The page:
The Danger of Colorblindness In the Christian Community

How can I put this in the most respectful way possible?

Color blindness is not the answer to the whole racial inequality problem.

So, let’s stop saying it is, shall we?

You see a lot of posts about race, racism and even colorism going around on social media during January/February. And rightfully so. Martin Luther King Jr.’s birthday falls in January, and right after that, we enter into Black History Month. 

I recently ran across a post on my Facebook timeline (insert dramatic eye roll here) which admittedly, nowadays probably shouldn’t even still be on my social media radar. But here we are. 

The post came across my timeline on MLK Jr. Day. It depicted a video of two little girls playing, sharing laughs, hugging, smiling and just loving one another. As little girls often do. In this particular video, one of the girls was black and the other, white. Above the re-shared video, originating from a local news station, the poster shared their thoughts about how beautiful the whole concept of the video was.

They maintained their beliefs about how this was the way the world was intended and supposed be, not the poor excuse for what we call post-racial America today. Beautiful sentiments, truly. But what stopped me dead in my tracks was not their passionate verbiage about the necessity of us human beings to come together and bring racial reconciliation as Dr. King’s never-ending vision suggests. No, what got me was their comment underneath their initial statement.

That true love is color blind. 

the same God who made me in His image made my skin the color of glistening copper-2

And it got me thinking.

How can that be true–that true love doesn’t see color? Because that sounds like I am loved despite the color of my skin, and not just for who I am.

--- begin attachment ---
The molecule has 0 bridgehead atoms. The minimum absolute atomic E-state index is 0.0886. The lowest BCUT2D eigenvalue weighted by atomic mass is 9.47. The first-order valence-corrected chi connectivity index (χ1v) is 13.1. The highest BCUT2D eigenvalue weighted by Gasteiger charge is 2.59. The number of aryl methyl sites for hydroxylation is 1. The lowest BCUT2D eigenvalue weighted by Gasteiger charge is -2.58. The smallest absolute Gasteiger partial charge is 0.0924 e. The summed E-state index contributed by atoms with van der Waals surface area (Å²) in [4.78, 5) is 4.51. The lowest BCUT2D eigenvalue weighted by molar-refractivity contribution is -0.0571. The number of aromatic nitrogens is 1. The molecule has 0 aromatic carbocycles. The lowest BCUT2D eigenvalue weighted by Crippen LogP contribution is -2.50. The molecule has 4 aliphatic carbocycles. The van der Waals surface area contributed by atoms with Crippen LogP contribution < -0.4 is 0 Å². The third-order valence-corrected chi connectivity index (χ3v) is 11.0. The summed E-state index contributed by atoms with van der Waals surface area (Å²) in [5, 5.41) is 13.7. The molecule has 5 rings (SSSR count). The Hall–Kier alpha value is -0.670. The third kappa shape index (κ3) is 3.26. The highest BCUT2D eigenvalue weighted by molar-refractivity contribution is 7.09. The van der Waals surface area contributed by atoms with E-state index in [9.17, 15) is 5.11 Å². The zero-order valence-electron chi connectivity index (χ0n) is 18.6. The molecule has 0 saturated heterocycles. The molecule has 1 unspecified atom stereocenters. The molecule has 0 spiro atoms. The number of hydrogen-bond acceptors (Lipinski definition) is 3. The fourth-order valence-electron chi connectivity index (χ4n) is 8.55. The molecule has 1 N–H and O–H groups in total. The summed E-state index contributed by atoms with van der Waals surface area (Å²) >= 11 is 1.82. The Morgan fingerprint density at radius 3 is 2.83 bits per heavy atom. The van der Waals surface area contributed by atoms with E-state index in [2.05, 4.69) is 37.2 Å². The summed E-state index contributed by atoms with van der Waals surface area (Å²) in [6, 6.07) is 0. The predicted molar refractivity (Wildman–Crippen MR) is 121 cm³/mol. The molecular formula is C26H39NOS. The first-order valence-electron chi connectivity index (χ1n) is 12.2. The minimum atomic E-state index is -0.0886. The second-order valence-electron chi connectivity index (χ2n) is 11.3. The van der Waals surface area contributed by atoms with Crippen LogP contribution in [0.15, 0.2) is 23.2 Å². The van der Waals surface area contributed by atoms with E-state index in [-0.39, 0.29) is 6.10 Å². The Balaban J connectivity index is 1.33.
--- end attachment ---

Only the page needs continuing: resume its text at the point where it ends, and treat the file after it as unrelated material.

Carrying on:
Don’t get me wrong–I can understand where this line of thinking comes from. If I’m honest, it’s because I too used to have this opinion on race and diversity. I didn’t grow up around many other black folks, but I did grow up around a lot of white folks.

Fitting in as a young girl–no matter what your race–is a priority, and for some, a necessity. For a long time in my adolescence, I didn’t understand the importance of embracing my brown skin and Jamaican heritage. It was just another part of me that made me different than the rest of my white friends–and who wants to embrace that? 

It was just another part of me that made me different than the rest of my friends... Click To Tweet

In college, all of that changed. 

I was a part of and at one point even led, an ethnic-specific ministry at my small, liberal state-college for three years. Honestly, at first, I didn’t understand the significance of having a separate Bible study or conference for individuals of a shared ethnic background.

And, I wouldn’t blame you if at this point you’re raising your eyebrows, glaring at this screen skeptically. I’ve been there too, friend.

But just keep reading…

It wasn’t until I attended my first conference for BCM (Black Campus Ministries) in Sacramento, California that I came to understand the significance of embracing my ethnicity and relating it back to my faith. The experience was unlike anything I’d known before. For the first time, I found a place where people looked like me, loved Jesus like me and shared different, yet common stories like mine.